On Remote Work

Posted on Friday July 5, 2013

In the fall of 2006, I took my first Developer job with a small software firm just north of Atlanta, GA. Soon thereafter, I became aware of their “work from home” policy which I thought was amazing.

It was exciting to think that a small company valued their employees time enough to allow them to work from home. The goal was to cut down on their employees’ commute and help increase productivity. Little did they know at the time but they were setting trends that would become an industry standard.

As the years passed, I began to work remotely even more and now I actually work from home full-time for Vertigo Software. In this post I want to outline how I work from home and some tips for employers.

How I work from home

If you have worked from home then I know you can identify the “look” you receive when people find out you get to work from home. At first it is a little bit of shock, next it is a little bit of curiosity and then a set of questions about “how do you do that?” For me it is pretty simple given my role but let me walk you through some strategies I have.

Set a schedule

Just because you have the flexibility of working from home does not mean you will just work “whenever you want”. While that may end up being the case on some days, most likely setting a rhythm of when you start and when you end (just like any normal job) will help you set pace and be efficient.

I have small children and thus I am usually up anywhere between 6:00 AM and 7:30 AM during the week therefore I tend to start work pretty early. In the same spirit, I want to make sure my kids have a good amount of “daddy” time therefore I tend to end my day between 5:00 pm and 6:00 pm. Having this rhythm sets expectations for my employer, my project teammates and my family which leads to a successful work and home life.

During the day I will take a couple of 10 minute breaks when I hear them stirring downstairs to grab some fresh water and make sure they know I love them. These little periodic check ins are not only great for them but they are great for my spirit too.

Set boundaries

Good boundaries can ensure that you are both productive and healthy when you work from home. Just because you can work from home does not mean you should work all of the time. Your time away from your job as a remote employee is just as important as the person who goes into an office everyday.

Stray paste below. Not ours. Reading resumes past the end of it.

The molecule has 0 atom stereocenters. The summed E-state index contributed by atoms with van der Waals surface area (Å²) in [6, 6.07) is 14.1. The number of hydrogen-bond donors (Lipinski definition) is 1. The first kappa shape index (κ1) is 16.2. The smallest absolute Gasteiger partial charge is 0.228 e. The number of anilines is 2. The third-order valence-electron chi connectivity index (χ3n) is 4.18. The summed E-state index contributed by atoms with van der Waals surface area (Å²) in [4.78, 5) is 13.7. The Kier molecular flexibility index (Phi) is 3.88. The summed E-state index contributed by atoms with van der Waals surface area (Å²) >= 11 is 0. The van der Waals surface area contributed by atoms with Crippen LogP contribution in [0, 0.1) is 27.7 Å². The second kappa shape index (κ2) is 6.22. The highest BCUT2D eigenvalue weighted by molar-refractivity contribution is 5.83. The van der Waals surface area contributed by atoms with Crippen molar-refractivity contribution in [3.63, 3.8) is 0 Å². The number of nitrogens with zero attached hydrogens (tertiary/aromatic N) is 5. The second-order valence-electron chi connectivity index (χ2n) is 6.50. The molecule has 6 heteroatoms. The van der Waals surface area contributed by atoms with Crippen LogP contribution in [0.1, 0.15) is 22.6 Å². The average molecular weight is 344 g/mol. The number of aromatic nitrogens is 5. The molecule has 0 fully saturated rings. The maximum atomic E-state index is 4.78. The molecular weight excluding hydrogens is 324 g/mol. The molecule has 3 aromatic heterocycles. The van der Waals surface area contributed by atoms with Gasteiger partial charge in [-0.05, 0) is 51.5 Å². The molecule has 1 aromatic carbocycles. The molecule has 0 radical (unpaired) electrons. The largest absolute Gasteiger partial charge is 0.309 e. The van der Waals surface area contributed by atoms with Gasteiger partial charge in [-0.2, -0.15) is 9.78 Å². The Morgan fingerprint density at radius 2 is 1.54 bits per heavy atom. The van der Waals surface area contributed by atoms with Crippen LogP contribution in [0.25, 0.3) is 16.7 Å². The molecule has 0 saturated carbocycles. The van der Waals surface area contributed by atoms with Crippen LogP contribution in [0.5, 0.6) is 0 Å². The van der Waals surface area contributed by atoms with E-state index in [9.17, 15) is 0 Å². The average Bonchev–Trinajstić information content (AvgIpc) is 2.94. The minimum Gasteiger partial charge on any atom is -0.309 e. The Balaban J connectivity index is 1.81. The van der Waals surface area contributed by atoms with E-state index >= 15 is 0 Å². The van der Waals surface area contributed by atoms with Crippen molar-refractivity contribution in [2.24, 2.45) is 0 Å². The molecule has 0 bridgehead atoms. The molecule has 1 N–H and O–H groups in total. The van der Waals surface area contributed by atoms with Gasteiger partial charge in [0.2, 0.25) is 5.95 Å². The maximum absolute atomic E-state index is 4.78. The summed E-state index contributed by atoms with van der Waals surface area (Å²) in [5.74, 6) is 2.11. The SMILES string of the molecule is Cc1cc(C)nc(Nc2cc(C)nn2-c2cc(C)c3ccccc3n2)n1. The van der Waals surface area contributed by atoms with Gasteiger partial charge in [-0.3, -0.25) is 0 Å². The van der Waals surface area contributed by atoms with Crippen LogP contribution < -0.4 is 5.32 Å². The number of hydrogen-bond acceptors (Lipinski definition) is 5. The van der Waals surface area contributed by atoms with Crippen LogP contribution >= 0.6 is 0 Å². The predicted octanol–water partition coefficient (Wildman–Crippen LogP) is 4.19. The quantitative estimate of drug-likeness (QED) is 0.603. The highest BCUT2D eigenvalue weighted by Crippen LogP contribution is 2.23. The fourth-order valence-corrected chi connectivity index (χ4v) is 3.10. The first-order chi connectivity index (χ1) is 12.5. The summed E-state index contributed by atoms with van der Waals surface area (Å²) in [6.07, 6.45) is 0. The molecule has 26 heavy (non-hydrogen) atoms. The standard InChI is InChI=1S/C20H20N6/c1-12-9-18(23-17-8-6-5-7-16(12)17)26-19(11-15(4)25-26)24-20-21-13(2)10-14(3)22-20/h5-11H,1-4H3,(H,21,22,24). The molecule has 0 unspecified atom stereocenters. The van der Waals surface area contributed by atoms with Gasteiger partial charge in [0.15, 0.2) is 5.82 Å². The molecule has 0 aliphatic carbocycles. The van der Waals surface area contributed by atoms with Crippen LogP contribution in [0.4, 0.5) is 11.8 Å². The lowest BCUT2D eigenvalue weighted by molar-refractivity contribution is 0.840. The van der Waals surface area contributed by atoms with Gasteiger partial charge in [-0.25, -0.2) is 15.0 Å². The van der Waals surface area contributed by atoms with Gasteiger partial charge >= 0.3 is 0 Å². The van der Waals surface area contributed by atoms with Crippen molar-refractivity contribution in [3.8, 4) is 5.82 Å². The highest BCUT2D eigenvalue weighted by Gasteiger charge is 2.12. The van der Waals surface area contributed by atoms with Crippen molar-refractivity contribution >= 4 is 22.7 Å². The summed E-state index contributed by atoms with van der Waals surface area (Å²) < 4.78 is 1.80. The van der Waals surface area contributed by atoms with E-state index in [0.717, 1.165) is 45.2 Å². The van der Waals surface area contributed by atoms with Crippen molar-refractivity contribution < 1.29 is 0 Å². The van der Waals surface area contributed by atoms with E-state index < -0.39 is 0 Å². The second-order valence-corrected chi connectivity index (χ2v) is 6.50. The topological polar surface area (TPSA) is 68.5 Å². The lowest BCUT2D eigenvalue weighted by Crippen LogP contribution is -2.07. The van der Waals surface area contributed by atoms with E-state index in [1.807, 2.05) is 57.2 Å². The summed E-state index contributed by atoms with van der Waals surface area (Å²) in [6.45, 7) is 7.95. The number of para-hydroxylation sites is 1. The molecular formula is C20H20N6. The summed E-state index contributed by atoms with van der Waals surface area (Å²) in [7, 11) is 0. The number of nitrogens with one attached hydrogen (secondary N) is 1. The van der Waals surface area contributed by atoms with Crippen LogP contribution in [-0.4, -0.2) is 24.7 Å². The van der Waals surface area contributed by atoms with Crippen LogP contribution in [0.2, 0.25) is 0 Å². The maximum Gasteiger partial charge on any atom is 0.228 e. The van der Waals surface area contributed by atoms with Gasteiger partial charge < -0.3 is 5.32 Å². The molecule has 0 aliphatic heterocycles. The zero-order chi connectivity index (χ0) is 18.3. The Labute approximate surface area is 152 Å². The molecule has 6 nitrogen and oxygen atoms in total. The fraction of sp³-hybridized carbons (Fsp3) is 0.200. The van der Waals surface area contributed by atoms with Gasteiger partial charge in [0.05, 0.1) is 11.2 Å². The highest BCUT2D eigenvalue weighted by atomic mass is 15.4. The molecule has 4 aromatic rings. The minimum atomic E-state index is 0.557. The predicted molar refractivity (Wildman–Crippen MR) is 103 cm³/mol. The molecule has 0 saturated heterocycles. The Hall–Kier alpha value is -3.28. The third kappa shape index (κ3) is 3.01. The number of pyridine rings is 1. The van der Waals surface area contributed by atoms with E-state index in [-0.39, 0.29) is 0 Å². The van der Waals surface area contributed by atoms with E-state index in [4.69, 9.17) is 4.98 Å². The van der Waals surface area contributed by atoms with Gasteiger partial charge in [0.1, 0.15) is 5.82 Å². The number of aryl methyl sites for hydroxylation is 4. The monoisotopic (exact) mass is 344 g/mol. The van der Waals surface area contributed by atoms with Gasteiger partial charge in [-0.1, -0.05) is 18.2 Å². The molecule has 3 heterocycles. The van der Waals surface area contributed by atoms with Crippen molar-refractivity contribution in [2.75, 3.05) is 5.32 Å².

Make sure you are able to unplug, get away and enjoy your family and friends. For me, when I unplug, I unplug. I try to not look at my phone all night long while playing with my kids but try to be fully present with them.

When I began working from home fulltime, my wife and I also decided to remake our “mother-in-law suite” into my full-time office. For our home this is a part of the house that is completely excluded from everything else. It allows me the ability to shut my door and be “away”. Being able to get away and be distraction free is essential in any work place but especially when working remotely.

Setup feedback loops and healthy systems

One common problem that most remote employees feel is the disconnect with their counterparts who work at the office. If your team is not fully distributed then you will likely run into this. When you are in an office you can go to lunch with a peer and pop into someone’s office for feedback but being remote this is not so easy.

Scott Hanselman wrote a blog on this topic recently that I think you should read.

For me, I try to make sure whoever I “report” to or work on projects with know that I am available and that our systems allow others to see what we are working on and the progress that is being made. Using tools like GitHub, Google Hangouts, Skype and Join.me allow for my work to be transparent and contact to be a few clicks away. This type of transparency is imperative to making remote work “work”.

A few tips for employers

If you are wrestling with the idea of letting your employees work remotely or perhaps you currently do, here are a few tips from my perspective:

  • Celebrate equally - If you are doing something “in-house” for those employees who work locally, think of a way to also celebrate those who are remote. I know this is not always possible but even just the gesture goes a long way.

  • Connect regularly - At Vertigo, we do a weekly “all hands” meeting every Friday. This is a time for local and remote employees to connect, for our leaders to disperse important information to the company and for us to celebrate project releases. These little check points make for great comradery as well as boost morale which are essential.

If you a leader at your company and not currently doing remote work, perhaps you should consider the benefits. It would likely increase loyalty with your current employees, allow you to recruit the best talent and not that talent which is within driving distance, as well as make your people more productive.

This is the first time I have written on this topic, but expect more in the future. Let me know in the comments if you work from home and what your experience has been. Thanks!